When I worked for a very well-known global beverage company in Australia, my director and I were sitting in a room, talking to the marketing team of an entertainment venue that we planned to put a lot of business through. We were all getting along really well and agreed to a major deal.
Then we moved on to discuss other events they were hosting, when their marketing manager rolled her eyes and told us how they were almost ‘forced’ to host a gay and lesbian event. Little did she realise that my director and I were both gay. Not getting any sympathetic nod or response, she repeated her comment, which we just ignored and continued to wrap up the session.
We were two gay employees (closeted) sponsoring gay artists (also closeted) and at the time decided not to say anything. That was the late 1990s in Australia and, thank goodness, things have moved on, both there and in the UK.
It’s been 15 years since the repeal of Section 28, which made it illegal for councils and schools to ‘promote’ homosexuality, thereby effectively legitimising homophobia. There are now over a million people identifying as LGBTI in Britain. The Equality Act 2010 bans discrimination and harassment on the grounds of sexual orientation and gender reassignment.
Diverse, inclusive workforces are also widely championed by employers. (Indeed, I’m incredibly proud to be a member of Glamazon – Amazon’s LGBTI affinity group.)
Such support at executive level and beyond helps staff feel comfortable being their true selves, which brings great benefits to the business. Research from Out Now shows that employees are 32% more productive when they feel comfortable about being out in the workplace, while businesses with inclusive cultures are 1.4% more profitable annually than those with nominal LGBT policies, according to a recent study by Credit Suisse.
Beyond profit, it’s just the right thing to do. To quote Jeff Bezos, ‘we’re all human, we’re all different and we’re all equal.’
It saddens me, the number of my friends still in the closet in their 30s and 40s. They’ve waited so long to come out at work that now they’re utterly terrified. When I lived in Australia I was very much closeted at work – and I stayed in that closet when I first arrived in England 15 years ago.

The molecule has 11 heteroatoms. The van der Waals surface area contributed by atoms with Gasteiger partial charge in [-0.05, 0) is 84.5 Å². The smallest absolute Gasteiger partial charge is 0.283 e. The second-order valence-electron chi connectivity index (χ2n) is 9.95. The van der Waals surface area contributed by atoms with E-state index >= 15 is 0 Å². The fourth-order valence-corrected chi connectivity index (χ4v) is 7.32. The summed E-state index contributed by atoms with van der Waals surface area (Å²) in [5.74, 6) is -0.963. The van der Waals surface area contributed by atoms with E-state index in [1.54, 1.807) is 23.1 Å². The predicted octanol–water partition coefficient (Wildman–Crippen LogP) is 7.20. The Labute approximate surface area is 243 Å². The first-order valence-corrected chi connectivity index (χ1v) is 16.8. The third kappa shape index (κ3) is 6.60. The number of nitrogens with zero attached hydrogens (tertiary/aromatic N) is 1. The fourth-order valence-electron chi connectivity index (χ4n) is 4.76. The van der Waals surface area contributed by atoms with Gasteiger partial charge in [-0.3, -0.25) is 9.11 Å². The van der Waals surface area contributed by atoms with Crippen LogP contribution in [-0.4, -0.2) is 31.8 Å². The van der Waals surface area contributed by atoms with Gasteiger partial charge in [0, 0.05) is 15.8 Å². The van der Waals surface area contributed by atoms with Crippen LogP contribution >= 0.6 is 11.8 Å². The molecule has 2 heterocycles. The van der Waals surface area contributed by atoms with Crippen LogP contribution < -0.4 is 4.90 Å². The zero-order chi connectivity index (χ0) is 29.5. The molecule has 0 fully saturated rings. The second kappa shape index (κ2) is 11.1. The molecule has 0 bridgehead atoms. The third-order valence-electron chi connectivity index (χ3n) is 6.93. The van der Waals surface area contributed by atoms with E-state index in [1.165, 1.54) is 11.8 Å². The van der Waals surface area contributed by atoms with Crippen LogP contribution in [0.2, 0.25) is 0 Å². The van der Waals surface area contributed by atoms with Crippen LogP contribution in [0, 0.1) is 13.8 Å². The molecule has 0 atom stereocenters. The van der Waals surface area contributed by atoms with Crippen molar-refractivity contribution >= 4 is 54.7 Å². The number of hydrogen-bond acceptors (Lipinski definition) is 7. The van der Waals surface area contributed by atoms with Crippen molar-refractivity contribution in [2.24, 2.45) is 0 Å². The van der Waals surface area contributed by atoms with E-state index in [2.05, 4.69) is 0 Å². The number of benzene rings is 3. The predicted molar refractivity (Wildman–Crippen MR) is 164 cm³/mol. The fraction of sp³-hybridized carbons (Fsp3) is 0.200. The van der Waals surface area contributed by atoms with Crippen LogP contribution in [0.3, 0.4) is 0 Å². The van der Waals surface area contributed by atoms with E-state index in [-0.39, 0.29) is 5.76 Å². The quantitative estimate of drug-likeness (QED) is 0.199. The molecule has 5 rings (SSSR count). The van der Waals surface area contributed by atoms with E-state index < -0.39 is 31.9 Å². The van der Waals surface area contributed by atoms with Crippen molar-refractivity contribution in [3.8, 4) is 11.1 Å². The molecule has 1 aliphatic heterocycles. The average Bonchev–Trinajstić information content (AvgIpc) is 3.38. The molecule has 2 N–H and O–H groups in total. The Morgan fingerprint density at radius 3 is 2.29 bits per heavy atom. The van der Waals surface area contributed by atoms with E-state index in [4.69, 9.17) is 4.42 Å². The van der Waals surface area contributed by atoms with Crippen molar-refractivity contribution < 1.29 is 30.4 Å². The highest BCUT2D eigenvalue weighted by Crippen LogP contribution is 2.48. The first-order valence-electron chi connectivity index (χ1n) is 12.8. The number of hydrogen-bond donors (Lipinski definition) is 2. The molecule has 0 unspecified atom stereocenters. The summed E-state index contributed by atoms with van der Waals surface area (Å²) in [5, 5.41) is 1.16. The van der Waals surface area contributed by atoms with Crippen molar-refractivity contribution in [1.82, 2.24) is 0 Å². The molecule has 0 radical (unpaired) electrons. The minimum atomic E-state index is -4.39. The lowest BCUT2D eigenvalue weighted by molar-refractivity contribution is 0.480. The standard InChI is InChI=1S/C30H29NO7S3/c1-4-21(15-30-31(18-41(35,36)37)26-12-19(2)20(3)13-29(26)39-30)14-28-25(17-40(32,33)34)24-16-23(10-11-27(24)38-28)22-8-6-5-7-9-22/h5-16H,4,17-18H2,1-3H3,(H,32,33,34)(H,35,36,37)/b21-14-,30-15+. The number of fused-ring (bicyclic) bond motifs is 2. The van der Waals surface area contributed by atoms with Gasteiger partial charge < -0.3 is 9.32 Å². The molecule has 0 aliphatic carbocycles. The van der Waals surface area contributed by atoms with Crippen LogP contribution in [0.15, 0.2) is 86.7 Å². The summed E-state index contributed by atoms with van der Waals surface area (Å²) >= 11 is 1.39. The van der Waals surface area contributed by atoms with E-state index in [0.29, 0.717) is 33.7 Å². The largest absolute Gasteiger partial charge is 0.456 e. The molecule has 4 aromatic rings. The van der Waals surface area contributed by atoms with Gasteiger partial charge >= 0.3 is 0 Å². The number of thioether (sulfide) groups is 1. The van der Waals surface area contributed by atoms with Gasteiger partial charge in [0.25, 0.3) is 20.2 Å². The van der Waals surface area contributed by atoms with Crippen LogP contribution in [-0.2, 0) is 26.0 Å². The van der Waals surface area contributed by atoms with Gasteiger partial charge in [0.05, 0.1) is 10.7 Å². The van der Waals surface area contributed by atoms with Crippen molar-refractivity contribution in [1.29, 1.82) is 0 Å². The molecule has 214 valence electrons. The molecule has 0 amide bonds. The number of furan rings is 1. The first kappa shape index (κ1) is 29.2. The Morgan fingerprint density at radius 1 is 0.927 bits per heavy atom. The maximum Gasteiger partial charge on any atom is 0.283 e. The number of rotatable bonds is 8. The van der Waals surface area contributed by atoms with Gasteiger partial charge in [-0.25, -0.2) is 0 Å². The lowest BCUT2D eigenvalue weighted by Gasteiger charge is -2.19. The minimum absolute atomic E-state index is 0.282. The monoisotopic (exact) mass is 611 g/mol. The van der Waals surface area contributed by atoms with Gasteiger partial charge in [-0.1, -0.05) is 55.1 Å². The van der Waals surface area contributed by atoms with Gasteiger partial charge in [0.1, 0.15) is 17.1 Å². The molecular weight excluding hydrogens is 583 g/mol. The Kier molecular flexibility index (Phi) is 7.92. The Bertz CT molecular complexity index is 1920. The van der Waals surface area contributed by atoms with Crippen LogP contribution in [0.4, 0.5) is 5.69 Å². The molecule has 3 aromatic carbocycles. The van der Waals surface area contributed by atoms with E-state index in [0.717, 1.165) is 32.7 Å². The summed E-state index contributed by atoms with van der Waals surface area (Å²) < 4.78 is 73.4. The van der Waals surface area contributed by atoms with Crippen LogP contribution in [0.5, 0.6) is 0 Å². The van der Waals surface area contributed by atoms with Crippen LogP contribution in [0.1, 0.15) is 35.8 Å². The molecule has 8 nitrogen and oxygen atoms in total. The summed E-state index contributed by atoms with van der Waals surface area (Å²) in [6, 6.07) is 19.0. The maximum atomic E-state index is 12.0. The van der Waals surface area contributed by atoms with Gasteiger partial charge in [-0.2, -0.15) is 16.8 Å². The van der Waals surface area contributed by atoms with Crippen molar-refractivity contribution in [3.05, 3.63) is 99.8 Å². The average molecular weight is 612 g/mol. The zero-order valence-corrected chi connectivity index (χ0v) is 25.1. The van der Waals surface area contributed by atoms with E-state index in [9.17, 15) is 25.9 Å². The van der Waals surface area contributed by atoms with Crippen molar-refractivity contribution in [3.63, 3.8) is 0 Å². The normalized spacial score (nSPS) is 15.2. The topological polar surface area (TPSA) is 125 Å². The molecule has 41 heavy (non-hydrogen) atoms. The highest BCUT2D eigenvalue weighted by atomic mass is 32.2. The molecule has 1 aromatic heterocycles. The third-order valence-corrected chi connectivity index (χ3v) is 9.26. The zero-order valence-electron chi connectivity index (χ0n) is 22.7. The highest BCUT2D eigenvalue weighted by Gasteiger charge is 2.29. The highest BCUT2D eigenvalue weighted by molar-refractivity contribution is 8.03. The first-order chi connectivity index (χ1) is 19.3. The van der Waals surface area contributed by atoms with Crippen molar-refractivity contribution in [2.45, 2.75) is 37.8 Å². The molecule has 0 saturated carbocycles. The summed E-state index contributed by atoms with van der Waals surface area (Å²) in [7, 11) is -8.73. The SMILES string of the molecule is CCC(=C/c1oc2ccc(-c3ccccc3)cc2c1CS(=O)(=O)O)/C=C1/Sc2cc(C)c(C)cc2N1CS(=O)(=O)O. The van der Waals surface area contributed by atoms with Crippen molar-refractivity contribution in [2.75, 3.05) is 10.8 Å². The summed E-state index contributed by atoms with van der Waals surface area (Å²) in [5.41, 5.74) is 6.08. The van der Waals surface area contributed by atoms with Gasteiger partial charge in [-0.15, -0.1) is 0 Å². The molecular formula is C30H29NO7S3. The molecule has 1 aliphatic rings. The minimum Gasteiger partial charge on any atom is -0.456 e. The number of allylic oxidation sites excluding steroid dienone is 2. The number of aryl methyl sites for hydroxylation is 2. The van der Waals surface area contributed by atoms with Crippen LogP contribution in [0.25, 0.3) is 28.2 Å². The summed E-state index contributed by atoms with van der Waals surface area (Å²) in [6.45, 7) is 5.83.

I was constantly nervous and anxious about being discovered, and I’d dread the usual water-cooler chat asking what I got up to on the weekend or if I was in a relationship. Once, a guy I worked with saw me holding hands with a woman outside of work and I was so afraid of being outed I don’t think I slept for a week. It put up an invisible barrier between me and my colleagues who could sense my apprehension and restraint.
Then, at my leaving do a colleague said, ‘Belinda, we all know you’re gay. We don’t care at all! Just be honest.’ I realised then that I was a victim of my own internalised homophobia, and this person’s comment was actually the boost I needed. As soon as I started my next job I came out straight away and had such a positive reaction.
While it’s true that you can’t control people's reactions to your sexual or gender orientation, and you may not always encounter positive responses (in which case you should seek advice), you can work on feeling confident in your ability to handle whatever comes your way. To this day, I’ve only ever experienced positivity when I discuss being a lesbian with my colleagues.
Britain is fast becoming a more equal and accepting country. But it’s shocking that in 2018 so many lesbian, gay, bi and trans people around the UK still experience discrimination and harassment at work just because of their sexuality or because they are trans.
LGBT+ History Month is a great time to celebrate how far we’ve come in terms of becoming a more inclusive society, but also to reflect on the challenges still to overcome. Businesses should use this month to health check their culture and policies. Perhaps ask your LGBT+ staff how supported they feel. Are your anti-discrimination policies up to date? Is it time to review your diversity targets? Can you put your senior staff through conscious and unconscious biasness training or create an LGBT+ affinity group?
And if you identify as LGBTI, why not take advantage of LGBT History Month to approach your employers with suggestions as to how you could work with them to develop a more inclusive culture?
Belinda Hughes is Senior Manager, Marketing for Amazon in the EU, and a member of Glamazon, Amazon's LGBTQ network.
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